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5/116. myocarditis and cardiomyopathy associated with clozapine.

    BACKGROUND: clozapine is effective for resistant schizophrenia. After two sudden deaths in physically well young men soon after starting clozapine, we investigated the cardiovascular complications for this drug. methods: From January, 1993, to March, 1999, 8000 patients started clozapine treatment in australia, and were registered with a mandatory monitoring service. We identified cases of myocarditis and cardiomyopathy from voluntary reports to the Australian Adverse Drug Reaction Committee and sought details of the relevant diagnostic studies, necropsies that had been done in suspicious cases, or both. FINDINGS: 23 cases (20 men, three women, mean age 36 years [SD 9]) were identified: 15 of myocarditis and eight of cardiomyopathy associated with clozapine treatment. Six patients died. All cases of myocarditis (five deaths) occurred within 3 weeks of starting clozapine. Cardiomyopathy (one death) was diagnosed up to 36 months after clozapine was started. Necropsy results showed mainly eosinophilic infiltrates with myocytolysis, consistent with an acute drug reaction. INTERPRETATION: clozapine therapy may be associated with potentially fatal myocarditis and cardiomyopathy in physically healthy young adults with schizophrenia.
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6/116. Disseminated fatal human cytomegalovirus disease after severe trauma.

    OBJECTIVE: Disseminated human cytomegalovirus (HCMV) disease is considered to be uncommon in critically ill but otherwise not immunosuppressed patients. We describe the case of a trauma victim who developed fatal HCMV disease that initially presented as pseudomembranous colitis and resulted in sudden cardiac death. DESIGN: Case report of fatal HCMV disease in a previously healthy patient after multiple trauma. SETTING: Surgical intensive care unit (ICU). PATIENT: A 63-yr-old male patient with multiple injuries. INTERVENTIONS AND MEASUREMENTS: Under ICU treatment, symptoms of HCMV reactivation presenting as pseudomembranous colitis appeared 32 days after trauma. Detailed laboratory examinations for HCMV infection were performed, including complement fixation titer, immunoglobulin g and M, polymerase chain reaction, and virus isolation. RESULTS: The intravital detection of HCMV dna in serum, leukocytes, and a colonic biopsy specimen indicated HCMV reactivation. Postmortem examination findings, including positive viral cultures, showed severe disseminated HCMV disease with involvement of the colon and myocardium. CONCLUSIONS: The lack of specific clinical symptoms of HCMV disease and the delay until viral culture results are available make an exact and timely diagnosis of HCMV disease difficult. Its prevalence in critically ill but otherwise not immunosuppressed patients is currently unknown and possibly underestimated. Because severe illness or trauma can cause immunodysfunction and, thus, may contribute to an increased rate of HCMV disease, detailed studies are warranted to evaluate the real risk in the ICU setting.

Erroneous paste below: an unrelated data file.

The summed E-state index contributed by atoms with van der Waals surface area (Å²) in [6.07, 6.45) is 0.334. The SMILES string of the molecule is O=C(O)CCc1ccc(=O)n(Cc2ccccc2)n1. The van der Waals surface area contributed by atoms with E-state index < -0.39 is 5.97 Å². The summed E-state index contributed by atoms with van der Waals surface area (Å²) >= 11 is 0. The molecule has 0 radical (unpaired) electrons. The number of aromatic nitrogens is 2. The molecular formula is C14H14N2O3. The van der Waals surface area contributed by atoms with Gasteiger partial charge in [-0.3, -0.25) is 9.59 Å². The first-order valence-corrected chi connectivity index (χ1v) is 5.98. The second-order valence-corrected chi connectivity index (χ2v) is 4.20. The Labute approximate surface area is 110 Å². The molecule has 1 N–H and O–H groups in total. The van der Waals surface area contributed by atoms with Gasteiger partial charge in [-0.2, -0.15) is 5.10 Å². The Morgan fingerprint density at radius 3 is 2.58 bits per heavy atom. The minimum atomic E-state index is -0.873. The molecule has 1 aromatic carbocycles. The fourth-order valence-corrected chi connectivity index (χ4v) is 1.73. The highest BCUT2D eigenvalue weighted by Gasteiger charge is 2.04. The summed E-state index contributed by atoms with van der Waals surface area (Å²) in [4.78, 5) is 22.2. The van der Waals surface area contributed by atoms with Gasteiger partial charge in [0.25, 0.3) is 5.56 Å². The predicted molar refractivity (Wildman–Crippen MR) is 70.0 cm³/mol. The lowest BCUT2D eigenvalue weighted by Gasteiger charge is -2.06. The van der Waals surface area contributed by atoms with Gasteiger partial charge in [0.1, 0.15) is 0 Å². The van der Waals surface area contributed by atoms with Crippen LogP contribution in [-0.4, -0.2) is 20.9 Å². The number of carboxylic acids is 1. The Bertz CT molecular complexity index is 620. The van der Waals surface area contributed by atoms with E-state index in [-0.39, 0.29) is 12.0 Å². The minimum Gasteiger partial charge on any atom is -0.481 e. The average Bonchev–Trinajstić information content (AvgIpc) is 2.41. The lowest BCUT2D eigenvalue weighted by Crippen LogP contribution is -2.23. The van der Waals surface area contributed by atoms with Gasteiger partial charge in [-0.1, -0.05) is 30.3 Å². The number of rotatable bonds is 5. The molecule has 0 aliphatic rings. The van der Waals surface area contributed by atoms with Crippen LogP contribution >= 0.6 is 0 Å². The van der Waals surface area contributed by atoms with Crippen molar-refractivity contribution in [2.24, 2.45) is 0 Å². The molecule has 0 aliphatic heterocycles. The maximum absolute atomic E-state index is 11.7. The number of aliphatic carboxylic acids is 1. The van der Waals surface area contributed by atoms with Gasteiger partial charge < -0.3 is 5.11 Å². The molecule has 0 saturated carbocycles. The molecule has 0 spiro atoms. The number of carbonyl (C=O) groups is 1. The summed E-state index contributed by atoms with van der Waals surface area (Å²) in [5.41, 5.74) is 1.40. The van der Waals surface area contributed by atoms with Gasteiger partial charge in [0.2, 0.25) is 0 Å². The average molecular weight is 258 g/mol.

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7/116. Chronic right-sided myocarditis mimicking arrhythmogenic right ventricular dysplasia.

    arrhythmogenic right ventricular dysplasia (ARVD) is a cause of right ventricular heart failure and has been implicated in some cases of sudden death in young adults. It is well known that a large majority of patients with ARVD have histological evidence suggestive of inflammation. Here we report a unique case of chronic myocarditis limited to the right ventricle and right side of the interventricular septum which presented clinically as ARVD. The fact that right sided myocarditis can clinically mimic the genetic disease of classic arrhythmogenic right ventricular dysplasia has therapeutic implications for the patient and relatives.
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8/116. Prolonged QT interval and sudden infant death--report of two cases.